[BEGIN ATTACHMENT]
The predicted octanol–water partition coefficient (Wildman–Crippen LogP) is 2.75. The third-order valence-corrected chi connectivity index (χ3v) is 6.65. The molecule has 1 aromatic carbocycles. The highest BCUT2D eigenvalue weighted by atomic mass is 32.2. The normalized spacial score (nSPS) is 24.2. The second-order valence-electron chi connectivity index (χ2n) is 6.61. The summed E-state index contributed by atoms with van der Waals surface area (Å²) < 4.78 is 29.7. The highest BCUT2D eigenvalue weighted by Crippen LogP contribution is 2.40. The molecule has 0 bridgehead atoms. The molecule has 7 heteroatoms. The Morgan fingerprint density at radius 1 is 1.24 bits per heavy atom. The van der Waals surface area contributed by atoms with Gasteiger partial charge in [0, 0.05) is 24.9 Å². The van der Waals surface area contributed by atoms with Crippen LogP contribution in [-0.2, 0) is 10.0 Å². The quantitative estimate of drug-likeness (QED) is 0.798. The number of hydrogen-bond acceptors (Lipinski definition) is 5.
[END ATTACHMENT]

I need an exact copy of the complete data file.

The predicted octanol–water partition coefficient (Wildman–Crippen LogP) is 2.75. The third-order valence-corrected chi connectivity index (χ3v) is 6.65. The molecule has 1 aromatic carbocycles. The highest BCUT2D eigenvalue weighted by atomic mass is 32.2. The normalized spacial score (nSPS) is 24.2. The second-order valence-electron chi connectivity index (χ2n) is 6.61. The summed E-state index contributed by atoms with van der Waals surface area (Å²) < 4.78 is 29.7. The highest BCUT2D eigenvalue weighted by Crippen LogP contribution is 2.40. The molecule has 0 bridgehead atoms. The molecule has 7 heteroatoms. The Morgan fingerprint density at radius 1 is 1.24 bits per heavy atom. The van der Waals surface area contributed by atoms with Gasteiger partial charge in [0, 0.05) is 24.9 Å². The van der Waals surface area contributed by atoms with Crippen LogP contribution in [-0.2, 0) is 10.0 Å². The quantitative estimate of drug-likeness (QED) is 0.798. The number of hydrogen-bond acceptors (Lipinski definition) is 5.